Black Summer – Summer School Gets a Passing Grade

Black Summer’s ongoing narrative continues in Episode 3, which is entitled Summer School. As its title implies, Summer School finds the mysterious Spears along with Rose, Ryan, and Lance, seeking shelter in what appears to be an abandoned school. Of course, this is a dystopian zombie series so you probably assume the school isn’t all that deserted. With three episodes under its belt, can Black Summer distinguish itself from the hoarde of undead movies and television series?

Black Summer Confirms That Kids Kind of Sucks

Summer School leaves Episode 2’s diner characters in detention to focus on Spears and company. The group stumbles upon a school and find a door ajar. Agreeing to stay only so long as the building is abandoned, the group gets some sleep in an empty classroom. But pounding footsteps on the floor above wake the group. When they find a small boy alone in the hallway, the deaf Ryan insists on trying to help the child. But the ‘little rascal’ leads the foursome on a chase through the halls. Soon the group is separated, and a pack of older boys, hiding in the school, set traps for Sears et al.

By the episode’s end, poor Lance is knocked unconscious and left behind. Meanwhile the small boy shoots and kills Ryan, who abruptly ‘turns’ and stalks Sears and Rose. Fortunately, our remaining survivors escape the school. As the episode closes, the small boy sets the same door ajar to lure more unsuspecting survivors.

Black Summer Confusing Random With Poignancy

Another episode, another quick character exit. Unfortunately, Black Summer is confusing randomness with emotional poignancy. Yes, Game of Thrones and The Walking Dead have made it clear that no character is ever safe. Yet those shows ensured audiences were invested in those characters. You knew them, you connected with them. Now compare that to what Black Summer has done over three episodes. Neither Barbara nor Ryan were around long enough to care about as characters. That is, Black Summer hasn’t taken the time to invest its cast with any humanity.

Black Summer feels like it’s sacrificing good story-telling or shock value and a stream-lined narrative.

At this point, Black Summer feels like it’s sacrificing good story-telling for shock value and a stream-lined narrative. It’s almost a real-approach to the zombie apocalypse. No flashbacks offering insights into our characters. Just random people running from sanctuary to sanctuary, trying to survive. On one hand, the approach ensures the action is always moving forward. Conversely, audiences may find it hard to care much about what’s actually happening as the series ‘moves forward’.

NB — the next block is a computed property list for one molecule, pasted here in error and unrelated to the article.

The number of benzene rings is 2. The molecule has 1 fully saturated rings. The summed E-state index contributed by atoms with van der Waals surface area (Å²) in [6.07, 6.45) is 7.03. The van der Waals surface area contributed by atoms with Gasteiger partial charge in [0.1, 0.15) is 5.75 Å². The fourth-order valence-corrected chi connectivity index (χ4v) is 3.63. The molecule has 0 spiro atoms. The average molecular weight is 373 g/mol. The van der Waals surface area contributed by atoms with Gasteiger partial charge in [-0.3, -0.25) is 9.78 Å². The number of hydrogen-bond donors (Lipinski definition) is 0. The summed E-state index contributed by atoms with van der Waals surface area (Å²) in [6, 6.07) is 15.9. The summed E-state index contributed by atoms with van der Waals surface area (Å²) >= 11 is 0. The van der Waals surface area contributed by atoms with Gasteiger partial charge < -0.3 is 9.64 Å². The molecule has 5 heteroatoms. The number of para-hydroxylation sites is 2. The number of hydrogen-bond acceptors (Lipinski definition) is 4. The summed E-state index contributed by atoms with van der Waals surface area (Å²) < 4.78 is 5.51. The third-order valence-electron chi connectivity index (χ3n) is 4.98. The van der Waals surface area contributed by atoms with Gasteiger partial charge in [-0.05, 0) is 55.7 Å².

Black Summer Ensures Its Never Dull

Given we’re only three episodes into Black Summer, it’s still hard to peg the series as ‘good’ or ‘bad’. At this point, I can certainly say that the show is never boring. Like its previous episodes, Summer School compensates for familiarity with decent levels of suspense and fast-moving action. Yes, the zombie series trades on the tired trope of ‘humans as the real monster’. But Black Summer doesn’t slow down enough to allow its more recycled elements to drag things down.

Where zombie fans may become increasingly frustrated is the distinct lack of undead action. Thus far in the series, the undead have barely factored into things. For the most part, each episode has revolved around an often poorly-defined human threat. Summer School’sbad kids’ have already gone full ‘Lord of the Flies’ just several weeks into the apocalypse? The show’s fast-moving zombies kind of just look like people wearing white contact lens.

Summer School Continues Trend of ‘Watchable’ Zombie Fare

By Summer School’s conclusion, audiences will likely resolve to stick around for at least one more episode. There’s nothing inherently ‘bad’ about the Netflix series. Yet nothing about the series has qualified it as ‘bingeworthy’. In spite of its ‘on the ground, real time’ approach, Black Summer’s episode almost feel like stand-alone narratives. In the absence of some over-arching urgency or plot device to drive its story, viewers may drop off faster than the characters.

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I am a Criminology professor in Canada but I've always had a passion for horror films. Over the years I've slowly begun incorporating my interest in the horror genre into my research. After years of saying I wanted to write more about horror I have finally decided to create my own blog where I can share some of my passion and insights into the films I love.

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